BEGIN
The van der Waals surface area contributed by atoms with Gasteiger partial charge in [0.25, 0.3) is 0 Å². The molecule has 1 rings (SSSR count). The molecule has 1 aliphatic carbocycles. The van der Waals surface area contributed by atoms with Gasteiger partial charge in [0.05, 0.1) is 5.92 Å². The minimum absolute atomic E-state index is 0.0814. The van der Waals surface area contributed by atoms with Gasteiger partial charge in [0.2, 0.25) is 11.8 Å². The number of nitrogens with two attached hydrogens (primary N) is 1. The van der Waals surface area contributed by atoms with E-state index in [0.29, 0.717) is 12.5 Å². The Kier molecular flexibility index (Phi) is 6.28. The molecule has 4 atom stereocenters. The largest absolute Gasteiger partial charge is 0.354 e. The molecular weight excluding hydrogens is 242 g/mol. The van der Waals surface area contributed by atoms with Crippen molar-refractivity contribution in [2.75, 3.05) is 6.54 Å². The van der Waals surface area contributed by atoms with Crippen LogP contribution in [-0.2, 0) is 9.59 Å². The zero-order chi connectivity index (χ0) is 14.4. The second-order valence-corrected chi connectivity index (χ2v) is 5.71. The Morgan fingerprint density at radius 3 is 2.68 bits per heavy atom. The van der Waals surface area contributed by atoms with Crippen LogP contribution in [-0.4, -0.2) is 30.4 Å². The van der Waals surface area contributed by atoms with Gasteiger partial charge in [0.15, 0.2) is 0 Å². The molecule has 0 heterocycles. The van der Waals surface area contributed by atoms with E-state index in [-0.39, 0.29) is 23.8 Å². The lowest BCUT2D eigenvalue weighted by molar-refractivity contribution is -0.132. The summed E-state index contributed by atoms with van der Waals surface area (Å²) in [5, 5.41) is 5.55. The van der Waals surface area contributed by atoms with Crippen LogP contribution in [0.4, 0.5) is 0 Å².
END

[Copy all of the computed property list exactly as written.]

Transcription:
The van der Waals surface area contributed by atoms with Gasteiger partial charge in [0.25, 0.3) is 0 Å². The molecule has 1 rings (SSSR count). The molecule has 1 aliphatic carbocycles. The van der Waals surface area contributed by atoms with Gasteiger partial charge in [0.05, 0.1) is 5.92 Å². The minimum absolute atomic E-state index is 0.0814. The van der Waals surface area contributed by atoms with Gasteiger partial charge in [0.2, 0.25) is 11.8 Å². The number of nitrogens with two attached hydrogens (primary N) is 1. The van der Waals surface area contributed by atoms with E-state index in [0.29, 0.717) is 12.5 Å². The Kier molecular flexibility index (Phi) is 6.28. The molecule has 4 atom stereocenters. The largest absolute Gasteiger partial charge is 0.354 e. The molecular weight excluding hydrogens is 242 g/mol. The van der Waals surface area contributed by atoms with Crippen molar-refractivity contribution in [2.75, 3.05) is 6.54 Å². The van der Waals surface area contributed by atoms with Crippen LogP contribution in [-0.2, 0) is 9.59 Å². The zero-order chi connectivity index (χ0) is 14.4. The second-order valence-corrected chi connectivity index (χ2v) is 5.71. The Morgan fingerprint density at radius 3 is 2.68 bits per heavy atom. The van der Waals surface area contributed by atoms with Crippen LogP contribution in [-0.4, -0.2) is 30.4 Å². The van der Waals surface area contributed by atoms with Gasteiger partial charge in [0.15, 0.2) is 0 Å². The molecule has 0 heterocycles. The van der Waals surface area contributed by atoms with E-state index in [-0.39, 0.29) is 23.8 Å². The lowest BCUT2D eigenvalue weighted by molar-refractivity contribution is -0.132. The summed E-state index contributed by atoms with van der Waals surface area (Å²) in [5, 5.41) is 5.55. The van der Waals surface area contributed by atoms with Crippen LogP contribution in [0.4, 0.5) is 0 Å².